Jay Fisher - World Class Knifemaker

Quality Without Compromise

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Knife Maker's Mark for Jay Fisher Knives
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"Orion" obverse side view in 440C high chromium stainless steel blade, hand-engraved 304 stainless steel bolsters, Rio Grande Agate gemstone  handle, hand-carved leather sheath inlaid with frog skin

Custom Knife Design Fee

First: please read the "How much do your knives cost?" section on my Frequently Asked Questions page.

The fee does not apply to the 400+ custom knife designs or combinations of any handles and blades already on my "Custom Knife Patterns Page" here.

How does this work?

For new clients: I charge a $200.00 (US) non-refundable design fee per knife. This covers my expenses for the time and effort, and it guarantees that a prospective client is serious about his dream knife, sword, or other project. If the design is agreed upon, and I make it, the $200.00 goes toward the purchase of the knife. If the prospective client does not agree to me making the knife, and we can't reach agreement, I keep the $200.00, to pay for all my time and effort. Any client who is really interested in a fine custom knife will invest the $200.00 (which, by the way is the standard deposit I require to make any custom knife) to design and start his knife, sword, or other project. Then I know he is serious, and I'm paid for my time and effort, and he's already invested his down payment to start his knife.

Remember, your $200.00 design fee is not a separate or additional fee, it goes toward the purchase of your knife.

From Paper to Reality: custom knife design
Why the fee?

I work with clients to design, layout, detail and create their custom knives. I apply my decades of experience, knowledge, and practice making knives, daggers, and swords for professionals, combat soldiers, rescue professionals, police, tactical knife users, and some of the most discriminating collectors of fine custom knives in the world.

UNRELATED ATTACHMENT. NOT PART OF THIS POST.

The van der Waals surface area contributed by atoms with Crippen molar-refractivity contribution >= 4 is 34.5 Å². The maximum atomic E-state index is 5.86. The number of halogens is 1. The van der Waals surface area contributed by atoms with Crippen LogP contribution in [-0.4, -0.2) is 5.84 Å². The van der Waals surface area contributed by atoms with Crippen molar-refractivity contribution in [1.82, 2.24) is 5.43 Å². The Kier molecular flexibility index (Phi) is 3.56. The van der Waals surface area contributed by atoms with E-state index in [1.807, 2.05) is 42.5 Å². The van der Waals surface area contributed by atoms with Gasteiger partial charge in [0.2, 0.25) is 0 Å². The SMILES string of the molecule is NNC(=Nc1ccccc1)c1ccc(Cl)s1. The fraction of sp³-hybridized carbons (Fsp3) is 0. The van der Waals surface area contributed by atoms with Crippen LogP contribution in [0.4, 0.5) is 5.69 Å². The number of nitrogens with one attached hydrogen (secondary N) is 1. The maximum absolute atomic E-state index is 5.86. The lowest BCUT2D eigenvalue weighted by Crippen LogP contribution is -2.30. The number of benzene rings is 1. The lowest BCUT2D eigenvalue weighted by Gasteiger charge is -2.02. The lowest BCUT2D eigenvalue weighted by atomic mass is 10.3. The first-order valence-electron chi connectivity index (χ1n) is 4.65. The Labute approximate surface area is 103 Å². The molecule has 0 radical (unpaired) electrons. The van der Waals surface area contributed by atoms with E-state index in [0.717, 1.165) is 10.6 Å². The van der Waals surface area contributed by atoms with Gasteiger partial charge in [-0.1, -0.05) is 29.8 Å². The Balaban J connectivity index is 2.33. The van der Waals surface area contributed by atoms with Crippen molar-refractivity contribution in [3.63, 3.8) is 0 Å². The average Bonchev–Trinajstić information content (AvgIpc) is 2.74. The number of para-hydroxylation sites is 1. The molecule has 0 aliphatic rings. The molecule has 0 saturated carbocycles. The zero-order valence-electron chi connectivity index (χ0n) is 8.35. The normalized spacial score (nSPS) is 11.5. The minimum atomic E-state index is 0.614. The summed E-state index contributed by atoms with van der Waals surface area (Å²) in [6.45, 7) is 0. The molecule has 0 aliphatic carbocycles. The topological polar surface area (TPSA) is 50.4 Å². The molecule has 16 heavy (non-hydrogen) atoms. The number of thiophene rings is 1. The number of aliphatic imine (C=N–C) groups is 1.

It takes a lot of time and effort to design a fine custom knife. I research materials and old designs, with some works from past centuries, contemporary knives, artistic motifs and patterns, layouts and geometries of earlier works, some by master craftsmen of long ago. I have a large library of sources of hoplology, sword and knife design, and historic, contemporary, and post-modern works. I make numerous sketches, add and adjust features, and work out those features and details with clients if required through email, fax, postal mail, or in person. Sometimes clients come to the shop and spend hours with me hammering out the details of their dream knives and creations.

After a set of preliminary sketches, I work up a master drawing. One would think a simple line drawing would be an easy task; it is not. Knives, daggers, and swords vary greatly with just 1/64th of an inch adjustment of a single line, often the geometry of thickness, strength, and the "Z" axis (thickness through the blade, handle, and sheath or scabbard) is not even considered by the client. I use my experience and artistic abilities to work up a usable, fine, original design. I then trace, adjust, and ink out the design, scan and adjust it in the computer, use editing programs to add annotations describing features, sizes, and arrangement of components. Then, once the first draft of the design is completed, I may make others to further enhance the design.